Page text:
It is permissible, and in my view, strongly recommended, that the parties have a separate, recordable and enforceable written agreement providing for use, management and succession issues.

A separate, written agreement providing for use, management and succession issues is strongly recommended

Trusts

Another ownership method is a Trust. Most often, a parent-owner will create a Trust for ownership during their lifetime which provides for "rules" and management of the property following their death. Trusts can create complexities and difficulties that may have been completely anticipated by the client and/or drafter. Someone or some entity must act as the Trustee, with the significant responsibilities impose by both the Trust Agreement and the Michigan Trust Code. Tax reporting at both the federal and state level is required. The allocation of the taxable (and deductible) attributes is not always simple. There are annual reporting and accounting requirements, sometimes to more "remote" individuals who may have no current involvement, but have a possible future interest. Trusts are generally a cumbersome method for continuing ownership and often will direct another form of ownership upon the death of the original owners/trustors and transfer to the next generation. The "uncapping" circumstances for trusts are quite complex.


Entity Ownership - Limited Liability Company / Partnership

For numerous reasons, the Limited Liability Company (LLC) has become the real estate owning entity of choice in Michigan. It is an outgrowth of the Partnership, which was perhaps the preferred method before the LLC. The partnership's "achilles heel" was the unlimited liability every partner had on all partner activities. The LLC effectively created a Partnership with the same limited liability that a corporation traditionally had. And, over time, the Michigan LLC Statute has evolved as the most flexible and creative business entity tool available for planning.

The LLC has become the Real Estate Owning Entity of Choice in Michigan – but it has "uncapping" Issues.

With an entity format, the owners can have an agreement for management and succession of ownership for multiple generations. A manager(s) can be designated and "branches" among the family can be defined, for purposes of voting. A "buy and sell" agreement can be put in place, providing for valuation methods and payment methods, as well as limitations on sales and transfers. Accounts can be established for payment of expenses. And, because the entity is the owner of the real property, as "members" come and go, the ownership stays within the company. Because of this structure, the LLC is, in my view, a better practical and legal planning alternative to the Joint Property Agreement.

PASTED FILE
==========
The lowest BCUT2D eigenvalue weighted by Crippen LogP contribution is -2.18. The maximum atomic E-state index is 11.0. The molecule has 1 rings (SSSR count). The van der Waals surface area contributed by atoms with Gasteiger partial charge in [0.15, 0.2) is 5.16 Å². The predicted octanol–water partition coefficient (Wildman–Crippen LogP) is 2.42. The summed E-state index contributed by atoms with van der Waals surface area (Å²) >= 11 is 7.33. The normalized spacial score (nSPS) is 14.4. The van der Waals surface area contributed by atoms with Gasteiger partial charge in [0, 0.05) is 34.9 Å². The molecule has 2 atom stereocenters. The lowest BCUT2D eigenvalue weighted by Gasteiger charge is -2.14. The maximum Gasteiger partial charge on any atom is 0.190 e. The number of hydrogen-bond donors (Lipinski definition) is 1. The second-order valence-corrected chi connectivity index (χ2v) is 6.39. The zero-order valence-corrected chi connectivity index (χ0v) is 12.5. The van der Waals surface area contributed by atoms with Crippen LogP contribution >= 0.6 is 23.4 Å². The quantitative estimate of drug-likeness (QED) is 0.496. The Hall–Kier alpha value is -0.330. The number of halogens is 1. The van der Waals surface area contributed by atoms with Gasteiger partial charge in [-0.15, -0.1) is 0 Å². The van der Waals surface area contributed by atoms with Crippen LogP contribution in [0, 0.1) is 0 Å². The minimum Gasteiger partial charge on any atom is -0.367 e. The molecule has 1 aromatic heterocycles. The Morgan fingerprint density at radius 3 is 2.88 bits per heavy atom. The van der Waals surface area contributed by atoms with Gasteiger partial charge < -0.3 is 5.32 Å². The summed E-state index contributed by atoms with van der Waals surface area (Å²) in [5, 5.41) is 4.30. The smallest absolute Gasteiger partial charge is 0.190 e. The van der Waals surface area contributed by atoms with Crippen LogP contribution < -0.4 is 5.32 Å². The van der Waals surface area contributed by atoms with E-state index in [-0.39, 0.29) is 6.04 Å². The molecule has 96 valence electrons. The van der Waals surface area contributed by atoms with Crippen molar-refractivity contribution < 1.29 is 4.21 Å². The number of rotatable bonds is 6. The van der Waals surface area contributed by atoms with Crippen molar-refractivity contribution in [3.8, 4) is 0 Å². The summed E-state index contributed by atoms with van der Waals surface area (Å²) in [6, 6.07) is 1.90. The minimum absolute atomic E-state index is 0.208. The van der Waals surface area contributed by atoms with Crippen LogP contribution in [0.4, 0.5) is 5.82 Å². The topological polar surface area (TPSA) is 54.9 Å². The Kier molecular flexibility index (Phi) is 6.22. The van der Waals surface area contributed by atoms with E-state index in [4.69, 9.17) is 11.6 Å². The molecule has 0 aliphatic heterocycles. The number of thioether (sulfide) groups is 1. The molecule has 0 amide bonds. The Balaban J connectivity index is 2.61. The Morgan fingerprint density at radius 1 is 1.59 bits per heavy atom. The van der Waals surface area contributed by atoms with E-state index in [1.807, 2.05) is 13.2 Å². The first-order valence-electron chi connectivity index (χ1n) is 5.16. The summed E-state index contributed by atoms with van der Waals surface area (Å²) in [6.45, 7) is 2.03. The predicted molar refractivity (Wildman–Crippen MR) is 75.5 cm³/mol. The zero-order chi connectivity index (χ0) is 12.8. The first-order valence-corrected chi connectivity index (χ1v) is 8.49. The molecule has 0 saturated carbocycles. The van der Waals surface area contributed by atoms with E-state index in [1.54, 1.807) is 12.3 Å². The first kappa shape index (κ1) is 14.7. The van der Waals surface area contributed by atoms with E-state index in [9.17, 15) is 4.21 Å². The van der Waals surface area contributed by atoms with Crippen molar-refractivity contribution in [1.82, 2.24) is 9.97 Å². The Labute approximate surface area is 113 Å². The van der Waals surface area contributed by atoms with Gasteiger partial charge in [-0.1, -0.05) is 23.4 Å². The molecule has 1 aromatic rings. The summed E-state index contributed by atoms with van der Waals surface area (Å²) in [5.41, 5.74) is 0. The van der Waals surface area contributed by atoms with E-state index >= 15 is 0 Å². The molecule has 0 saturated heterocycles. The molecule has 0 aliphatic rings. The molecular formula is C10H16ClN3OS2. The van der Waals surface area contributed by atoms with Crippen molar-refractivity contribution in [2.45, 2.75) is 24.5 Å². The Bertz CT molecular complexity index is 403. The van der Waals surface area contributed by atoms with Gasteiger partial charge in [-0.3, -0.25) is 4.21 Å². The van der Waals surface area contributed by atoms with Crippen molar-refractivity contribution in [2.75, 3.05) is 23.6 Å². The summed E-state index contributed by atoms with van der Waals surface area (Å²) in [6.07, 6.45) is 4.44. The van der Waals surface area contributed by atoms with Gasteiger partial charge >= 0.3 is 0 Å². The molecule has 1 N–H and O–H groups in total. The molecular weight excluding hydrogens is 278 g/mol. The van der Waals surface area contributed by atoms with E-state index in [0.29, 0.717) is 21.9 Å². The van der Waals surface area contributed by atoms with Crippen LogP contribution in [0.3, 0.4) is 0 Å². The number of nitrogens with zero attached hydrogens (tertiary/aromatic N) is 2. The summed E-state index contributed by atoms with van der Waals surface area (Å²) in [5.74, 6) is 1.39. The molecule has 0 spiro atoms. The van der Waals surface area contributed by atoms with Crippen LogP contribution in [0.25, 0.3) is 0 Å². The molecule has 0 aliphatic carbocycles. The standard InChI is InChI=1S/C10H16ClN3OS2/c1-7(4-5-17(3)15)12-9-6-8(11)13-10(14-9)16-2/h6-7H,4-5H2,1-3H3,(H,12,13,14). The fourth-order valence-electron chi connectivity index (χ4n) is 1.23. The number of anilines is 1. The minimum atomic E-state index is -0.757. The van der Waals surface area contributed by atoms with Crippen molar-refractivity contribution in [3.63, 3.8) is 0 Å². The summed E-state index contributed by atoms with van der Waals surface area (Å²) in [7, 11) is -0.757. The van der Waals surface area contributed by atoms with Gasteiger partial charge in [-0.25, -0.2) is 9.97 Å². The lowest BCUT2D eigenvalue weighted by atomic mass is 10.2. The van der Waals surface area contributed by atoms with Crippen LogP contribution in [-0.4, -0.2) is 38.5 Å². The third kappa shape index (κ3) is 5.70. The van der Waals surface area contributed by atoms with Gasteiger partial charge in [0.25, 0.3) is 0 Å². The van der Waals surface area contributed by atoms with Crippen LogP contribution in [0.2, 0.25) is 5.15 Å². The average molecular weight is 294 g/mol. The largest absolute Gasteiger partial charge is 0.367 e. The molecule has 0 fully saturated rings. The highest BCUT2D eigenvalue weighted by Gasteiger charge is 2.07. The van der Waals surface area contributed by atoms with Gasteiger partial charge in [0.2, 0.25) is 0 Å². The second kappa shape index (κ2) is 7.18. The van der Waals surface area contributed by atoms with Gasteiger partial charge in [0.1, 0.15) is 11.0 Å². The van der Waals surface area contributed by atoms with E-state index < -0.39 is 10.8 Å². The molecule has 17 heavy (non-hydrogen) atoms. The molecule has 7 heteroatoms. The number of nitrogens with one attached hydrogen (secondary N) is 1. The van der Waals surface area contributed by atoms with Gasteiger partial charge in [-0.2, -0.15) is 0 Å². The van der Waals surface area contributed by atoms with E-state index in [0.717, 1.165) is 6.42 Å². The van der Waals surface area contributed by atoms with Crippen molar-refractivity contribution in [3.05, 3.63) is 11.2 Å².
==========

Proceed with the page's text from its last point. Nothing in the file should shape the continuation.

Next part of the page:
There are negatives. There is a cost to set up the LLC, and a (generally nominal) cost of annual maintenance. Like the Trust, federal and state tax reporting is required. The LLC is a "public" entity, in that it is on file in Lansing, with a register address and agent. Perhaps the most significant negative is the "uncapping" issue mentioned above.


How Klooster Applies

The Michigan Tax Tribunal has ruled that transfers of real property interests to a LLC will automatically cause uncapping. While a reading of the statute does not, in my view, intuitively suggest that result, the rulings of the Tribunal have the force of law in Michigan until a court having proper jurisdiction says otherwise. To the best of my knowledge, at the time of this writing, no court has done so. Nor is the Klooster result, in my opinion, the intuitive result of a reading of the statute. But the Michigan Supreme Court is the highest legal authority in the state and they have spoken.

If "uncapping is an issue, consider Joint Ownership with a written agreement; If it is not, go the route of the LLC

In summary, if "uncapping" is not a significant issue, you should strongly consider the formation of a LLC. Conversely, if "uncapping" is a significant issue, you should consider joint-ownership with a Property Agreement. However, before spending too much time on the "uncapping" issue, it is probably worth looking at whether the "uncapping" issue is as significant at one might think. Currently, most vacation property values are at a long-time low here in Michigan. Thus, the "jump" from current taxable value and fair market value (loosely, SEV in Michigan) may not be as significant as it first appears. Even though the "value" looks like a substantial number, it is worth doing the math to see what the actual increase in taxes might be. It may be that "uncapping" in the current environment is a "window" that should be taken advantage of. Remember that once the "uncapping" occurs, the "cap" starts over again for the succeeding owners.

1 comments: